The outbreak of war and military service soon tempted Mobbs back onto the rugby field. Using his connections as a committee member with the Barbarians he arranged matches against service teams with the aim of raising moral, funds for war relief and not least assisting recruitment. After games against Leicester and the Royal Army Medical Corps the by now Captain Mobbs played his final match before departing on active service for the Barbarians against a Welsh XV held at Cardiff in April 1915. With Wales fielding a team boasting thirteen internationals they were the firm favorites to take the fixture, although the Barbarians had obviously failed to read the script winning by twenty six points to ten. The match raised two hundred pounds and doubtless also achieved it’s aim of boosting recruitment for the Welsh Guards.

Arriving in France with his battalion in September 1915 Mobbs took part in the battle of Loos. Soon wounded in action he took part in an England v Scotland exhibition match held in Northampton before rejoining his unit. Promoted to Major in March 1916, he assumed command of the seventh battalion a month later, subsequently being promoted to Lieutenant Colonel. After three wound and two mentions in dispatches during his short military career Mobbs was awarded the Distinguished Service Order in January 1917. After the battalion took severe losses at the battle of Arras Mobbs himself was again wounded at Messina in June 1917. Characteristically he rejoined his battalion just three weeks later. Just a month after this Mobbs was killed in action at Zillebeke , Belgium , during the battle of Passchendaele. Ordered to take his battalion of the Northamptonshire Regiment along with the Sherwood Foresters to take two lines of trenches the exact nature of his death remains contentious. With the first line of trenches secure and whilst attacking the second some reports say that Mobbs was marshalling his men when hit, others that he was single handedly attacking a machine gun post, scribbling the position down for his Brigadier as he lay dieing. Whichever is true it is certain that Mobbs was leading his me from the front in a position it would normally be unusual to find a man of his rank. Given who and what Mobbs was this should have come as no surprise. It is often held that Mobbs would lead an attack by punting a rugby ball into no-mans land before chasing the kick. His body was never found, lost in the Belgian mud.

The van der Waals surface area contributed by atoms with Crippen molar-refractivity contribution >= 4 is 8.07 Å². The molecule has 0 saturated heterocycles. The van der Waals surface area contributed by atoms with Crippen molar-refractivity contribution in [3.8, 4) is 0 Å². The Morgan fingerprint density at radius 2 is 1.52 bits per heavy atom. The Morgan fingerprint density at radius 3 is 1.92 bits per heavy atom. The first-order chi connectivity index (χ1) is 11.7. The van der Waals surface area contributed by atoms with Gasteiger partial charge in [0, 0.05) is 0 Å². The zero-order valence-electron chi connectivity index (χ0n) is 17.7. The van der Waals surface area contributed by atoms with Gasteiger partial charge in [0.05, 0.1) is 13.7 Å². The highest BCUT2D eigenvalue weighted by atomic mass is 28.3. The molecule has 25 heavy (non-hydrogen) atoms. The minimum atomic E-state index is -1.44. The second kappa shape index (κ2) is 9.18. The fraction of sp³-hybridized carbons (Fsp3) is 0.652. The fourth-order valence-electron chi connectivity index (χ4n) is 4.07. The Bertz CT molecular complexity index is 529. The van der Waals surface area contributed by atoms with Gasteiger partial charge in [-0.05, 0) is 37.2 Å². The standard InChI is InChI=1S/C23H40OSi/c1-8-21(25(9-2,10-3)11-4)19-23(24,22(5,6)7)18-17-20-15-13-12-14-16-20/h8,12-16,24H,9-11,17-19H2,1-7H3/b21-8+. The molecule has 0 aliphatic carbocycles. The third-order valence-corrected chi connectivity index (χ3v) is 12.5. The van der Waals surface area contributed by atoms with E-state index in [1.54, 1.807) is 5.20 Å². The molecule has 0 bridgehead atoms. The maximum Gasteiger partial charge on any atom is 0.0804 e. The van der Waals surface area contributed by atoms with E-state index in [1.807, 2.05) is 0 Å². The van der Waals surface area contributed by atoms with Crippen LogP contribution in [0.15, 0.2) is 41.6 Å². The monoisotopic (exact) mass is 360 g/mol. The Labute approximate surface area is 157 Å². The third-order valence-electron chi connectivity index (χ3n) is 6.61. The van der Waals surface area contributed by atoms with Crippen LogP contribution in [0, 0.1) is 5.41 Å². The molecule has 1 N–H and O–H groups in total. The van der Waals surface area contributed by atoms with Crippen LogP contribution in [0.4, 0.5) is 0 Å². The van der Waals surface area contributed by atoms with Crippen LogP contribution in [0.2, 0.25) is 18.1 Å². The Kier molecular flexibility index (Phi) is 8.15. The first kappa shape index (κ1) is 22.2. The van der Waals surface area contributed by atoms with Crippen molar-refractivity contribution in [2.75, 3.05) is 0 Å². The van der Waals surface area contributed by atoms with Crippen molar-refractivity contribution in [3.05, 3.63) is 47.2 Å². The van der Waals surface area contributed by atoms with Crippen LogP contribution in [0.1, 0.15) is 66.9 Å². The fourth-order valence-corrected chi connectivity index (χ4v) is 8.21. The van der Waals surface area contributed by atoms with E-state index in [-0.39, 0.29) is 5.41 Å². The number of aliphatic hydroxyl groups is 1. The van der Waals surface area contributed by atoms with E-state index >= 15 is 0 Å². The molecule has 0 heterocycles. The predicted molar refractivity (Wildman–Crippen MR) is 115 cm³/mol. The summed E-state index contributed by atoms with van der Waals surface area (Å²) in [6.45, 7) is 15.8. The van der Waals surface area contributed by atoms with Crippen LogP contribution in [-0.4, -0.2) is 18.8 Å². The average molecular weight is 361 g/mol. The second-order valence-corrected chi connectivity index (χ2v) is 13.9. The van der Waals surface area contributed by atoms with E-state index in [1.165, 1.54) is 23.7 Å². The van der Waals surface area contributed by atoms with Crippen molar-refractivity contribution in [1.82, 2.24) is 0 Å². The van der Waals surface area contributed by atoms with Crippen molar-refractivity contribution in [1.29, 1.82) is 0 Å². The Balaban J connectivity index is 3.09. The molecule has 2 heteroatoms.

Mobbs may have gone, but he was far from forgotten. In 1921 the first Edgar Mobbs memorial match was played between two of the great rugby loves in his life, East Midlands and the Barbarians at Franklins Gardens in Northampton , a memorial that fittingly endures until this day.


"Immortal Harlequin", Ian Cooper, Tempus 2004

"The Complete Who's Who of England Rugby Union Internationals", R Maule,  Breedon 1992

The Times Online Digital Archive


© D A Hunter, 2007